John Fowles writes, "In a wood the actual visual 'frontier' of any one tree is usually impossible to distinguish, at least in summer. We feel, or think we feel, nearest to a tree's 'essence' (or that of its species) when it chances to stand like us, in isolation; but evolution did not intend trees to grow singly. Far more than ourselves they are social creatures, and no more natural as isolated specimens than man is as a marooned sailor or a hermit."
Tuesday, November 30, 2010
Monday, November 29, 2010
John Fowles writes, "In them [the woods] we stand among older, larger and infinitely other beings, remoter from us than the most bizarre other non-human forms of life: blind, immobile, speechless..., waiting... altogether very like the only form a universal god could conceivably take."
Sunday, November 28, 2010
It was a foggy morning when I entered the colonnade...
Fowles writes, "In a way woods are like the sea, sensorially far too various and immense for anything but surfaces or glimpses to be captured. They defeat view-finder, drawing-paper, canvas, they cannot be framed; and words are futile, hopelessly too laborious and used to capture the reality."
Of course, this problem is not restricted to "woods" but to all of life. And, all we have is paper, canvas, words, and imagination.
Saturday, November 27, 2010
One might think the colonnade is a huge hotel, but it's only a double row of pine trees, but I have been lost in the colonnade in the last few days. Over the next few days, I will post a group of paintings of the colonnade that I started on Wednesday.
John Fowles writes in The Tree: "If I cherish trees beyond all personal...need and liking of them, it is because of this, their natural correspondence with the greener, more mysterious processes of the mind--and because they also seem to me the best, most revealing messengers to us from all nature, the nearest its heart."
Tuesday, November 23, 2010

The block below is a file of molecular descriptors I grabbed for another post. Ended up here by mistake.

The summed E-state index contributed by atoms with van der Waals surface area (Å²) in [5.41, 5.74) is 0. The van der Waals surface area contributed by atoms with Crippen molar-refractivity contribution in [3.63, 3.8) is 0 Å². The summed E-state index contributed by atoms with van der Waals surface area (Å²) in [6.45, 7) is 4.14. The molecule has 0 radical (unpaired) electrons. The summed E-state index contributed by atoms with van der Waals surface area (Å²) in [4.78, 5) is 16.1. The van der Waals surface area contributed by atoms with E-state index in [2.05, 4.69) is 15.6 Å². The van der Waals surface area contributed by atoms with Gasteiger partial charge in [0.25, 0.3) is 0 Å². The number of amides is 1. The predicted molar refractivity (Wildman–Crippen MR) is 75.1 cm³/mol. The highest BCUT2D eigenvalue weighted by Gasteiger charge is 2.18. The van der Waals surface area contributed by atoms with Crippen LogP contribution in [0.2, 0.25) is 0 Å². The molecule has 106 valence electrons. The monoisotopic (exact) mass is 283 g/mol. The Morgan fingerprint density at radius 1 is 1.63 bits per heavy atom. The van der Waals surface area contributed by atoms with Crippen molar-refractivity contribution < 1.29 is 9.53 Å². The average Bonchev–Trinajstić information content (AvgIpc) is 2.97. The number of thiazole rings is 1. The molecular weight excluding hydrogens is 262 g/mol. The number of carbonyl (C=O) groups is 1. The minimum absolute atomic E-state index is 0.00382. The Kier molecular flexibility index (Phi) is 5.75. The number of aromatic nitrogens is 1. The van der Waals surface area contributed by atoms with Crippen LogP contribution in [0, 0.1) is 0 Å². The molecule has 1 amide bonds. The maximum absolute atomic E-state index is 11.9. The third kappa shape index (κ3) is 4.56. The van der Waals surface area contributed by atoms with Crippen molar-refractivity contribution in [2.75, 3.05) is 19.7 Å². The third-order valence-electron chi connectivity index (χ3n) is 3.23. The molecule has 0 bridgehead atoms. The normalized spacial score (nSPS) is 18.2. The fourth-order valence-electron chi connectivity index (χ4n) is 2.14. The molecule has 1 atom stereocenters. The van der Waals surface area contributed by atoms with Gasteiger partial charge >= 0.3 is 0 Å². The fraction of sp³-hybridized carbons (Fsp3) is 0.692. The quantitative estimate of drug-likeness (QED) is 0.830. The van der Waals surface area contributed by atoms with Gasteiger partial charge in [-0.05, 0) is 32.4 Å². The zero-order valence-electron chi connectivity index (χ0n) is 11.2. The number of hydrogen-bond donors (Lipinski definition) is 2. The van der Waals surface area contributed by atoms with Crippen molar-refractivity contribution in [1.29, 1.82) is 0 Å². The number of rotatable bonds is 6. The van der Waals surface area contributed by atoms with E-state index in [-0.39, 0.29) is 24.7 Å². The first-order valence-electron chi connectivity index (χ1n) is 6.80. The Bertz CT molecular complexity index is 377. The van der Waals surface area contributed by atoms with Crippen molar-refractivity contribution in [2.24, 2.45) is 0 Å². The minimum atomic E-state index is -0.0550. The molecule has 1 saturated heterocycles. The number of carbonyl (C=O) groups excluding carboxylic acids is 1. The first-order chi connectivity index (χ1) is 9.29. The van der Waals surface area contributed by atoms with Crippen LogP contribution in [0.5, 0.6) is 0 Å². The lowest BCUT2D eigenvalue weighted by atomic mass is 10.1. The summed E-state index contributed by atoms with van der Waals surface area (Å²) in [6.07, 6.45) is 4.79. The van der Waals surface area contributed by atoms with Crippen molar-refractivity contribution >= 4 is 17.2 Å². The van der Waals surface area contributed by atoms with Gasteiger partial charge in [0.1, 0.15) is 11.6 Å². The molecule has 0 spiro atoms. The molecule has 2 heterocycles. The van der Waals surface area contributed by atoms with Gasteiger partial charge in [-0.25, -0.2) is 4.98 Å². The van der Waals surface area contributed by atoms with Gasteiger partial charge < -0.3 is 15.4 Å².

Still exploring the possibilities in the colonnade, using a combination of stix, charcoal, and black pastel. Temples and places like Stonehenge started as lined up trees, and now we have trees lined up to resemble temples and places like Stonehenge. The colonnade I would guess dates back to the early 1930s. It's not visible until you walk by the entrance at either end.
Monday, November 22, 2010
Trying to find my way through the colonnade, I'm doing several sketches. I wasn't happy with the pastel I did yesterday. Too static, and the colors don't move me either. I was originally taken by the lone maple hanging on with its yellow leaves, an intruder among the old lineup of pines. I don't want to give up on the colonnade. I need to find a way to convey what it is while making an interesting painting or two.
When I was approaching the colonnade this morning, I saw a large buck run into the colonnade area. When I arrived he was still there. He just stared at me as I walked through. Of course, I told him how beautiful he was, and to stay out of the streets.
Sunday, November 21, 2010
In the park I usually gravitate to the colonnade of pine trees planted many, many years ago. Some of the trees are now falling out of the colonnade. It's hard to avoid verticals when doing trees. John Fowles in The Tree writes that "trees warp time, or rather create a variety of times: here dense and abrupt, there calm and sinuous--never plodding, mechanical, inescapably monotonous." Except maybe in the colonnade. Time is different there, but the mechanical is also present.
Saturday, November 20, 2010
This morning I went into the park with my trusty bag of stix, not tricks. The bottom drawing came from sitting at the base of the tree. The top pastel I developed in the studio later today. I have been reading the book by John Fowles called The Tree. I hope to comment on it later this week.
Friday, November 19, 2010
It's been two years to the day that I started this blog. I have covered a lot of ground in two years, but have stayed in the same places to find my landscape subjects. I hope that those of you who look at this blog now and then have seen some progress, at least in the pastels. This is a view of the canal from early this morning on 8x10 Wallis paper, which received a bit of acrylic wash to set it up for the pastel layers.
Thursday, November 18, 2010
From this image, one can imagine better the early morning view across the Delaware from New Jersey into Pennsylvania. It's at the spot where Washington crossed in 1775. The weather wasn't as nice back then. Oh, I forgot to mention, he didn't have a bridge either.